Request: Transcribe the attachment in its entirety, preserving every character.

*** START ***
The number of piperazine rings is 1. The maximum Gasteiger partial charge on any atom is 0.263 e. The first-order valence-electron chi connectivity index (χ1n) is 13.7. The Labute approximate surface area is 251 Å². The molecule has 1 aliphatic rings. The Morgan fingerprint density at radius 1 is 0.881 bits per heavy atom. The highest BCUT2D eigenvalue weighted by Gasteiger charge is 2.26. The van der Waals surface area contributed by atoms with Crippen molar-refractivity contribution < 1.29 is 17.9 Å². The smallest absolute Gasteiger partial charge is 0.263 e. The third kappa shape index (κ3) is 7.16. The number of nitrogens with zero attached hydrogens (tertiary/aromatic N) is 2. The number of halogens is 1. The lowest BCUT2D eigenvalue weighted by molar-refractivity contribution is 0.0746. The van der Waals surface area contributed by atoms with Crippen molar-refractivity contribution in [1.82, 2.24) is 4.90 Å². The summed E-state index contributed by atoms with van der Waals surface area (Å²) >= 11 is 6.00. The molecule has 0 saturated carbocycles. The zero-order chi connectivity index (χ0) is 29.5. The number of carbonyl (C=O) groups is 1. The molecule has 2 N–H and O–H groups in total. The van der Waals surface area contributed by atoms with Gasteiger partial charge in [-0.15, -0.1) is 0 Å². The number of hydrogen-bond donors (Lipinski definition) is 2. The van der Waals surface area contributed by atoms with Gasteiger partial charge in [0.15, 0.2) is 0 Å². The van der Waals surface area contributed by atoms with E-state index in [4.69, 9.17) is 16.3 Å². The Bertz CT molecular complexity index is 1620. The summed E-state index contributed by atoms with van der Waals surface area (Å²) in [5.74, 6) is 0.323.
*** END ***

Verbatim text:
The number of piperazine rings is 1. The maximum Gasteiger partial charge on any atom is 0.263 e. The first-order valence-electron chi connectivity index (χ1n) is 13.7. The Labute approximate surface area is 251 Å². The molecule has 1 aliphatic rings. The Morgan fingerprint density at radius 1 is 0.881 bits per heavy atom. The highest BCUT2D eigenvalue weighted by Gasteiger charge is 2.26. The van der Waals surface area contributed by atoms with Crippen molar-refractivity contribution < 1.29 is 17.9 Å². The smallest absolute Gasteiger partial charge is 0.263 e. The third kappa shape index (κ3) is 7.16. The number of nitrogens with zero attached hydrogens (tertiary/aromatic N) is 2. The number of halogens is 1. The lowest BCUT2D eigenvalue weighted by molar-refractivity contribution is 0.0746. The van der Waals surface area contributed by atoms with Crippen molar-refractivity contribution in [1.82, 2.24) is 4.90 Å². The summed E-state index contributed by atoms with van der Waals surface area (Å²) >= 11 is 6.00. The molecule has 0 saturated carbocycles. The zero-order chi connectivity index (χ0) is 29.5. The number of carbonyl (C=O) groups is 1. The molecule has 2 N–H and O–H groups in total. The van der Waals surface area contributed by atoms with Gasteiger partial charge in [-0.15, -0.1) is 0 Å². The number of hydrogen-bond donors (Lipinski definition) is 2. The van der Waals surface area contributed by atoms with Gasteiger partial charge in [0.15, 0.2) is 0 Å². The van der Waals surface area contributed by atoms with E-state index in [4.69, 9.17) is 16.3 Å². The Bertz CT molecular complexity index is 1620. The summed E-state index contributed by atoms with van der Waals surface area (Å²) in [5.74, 6) is 0.323.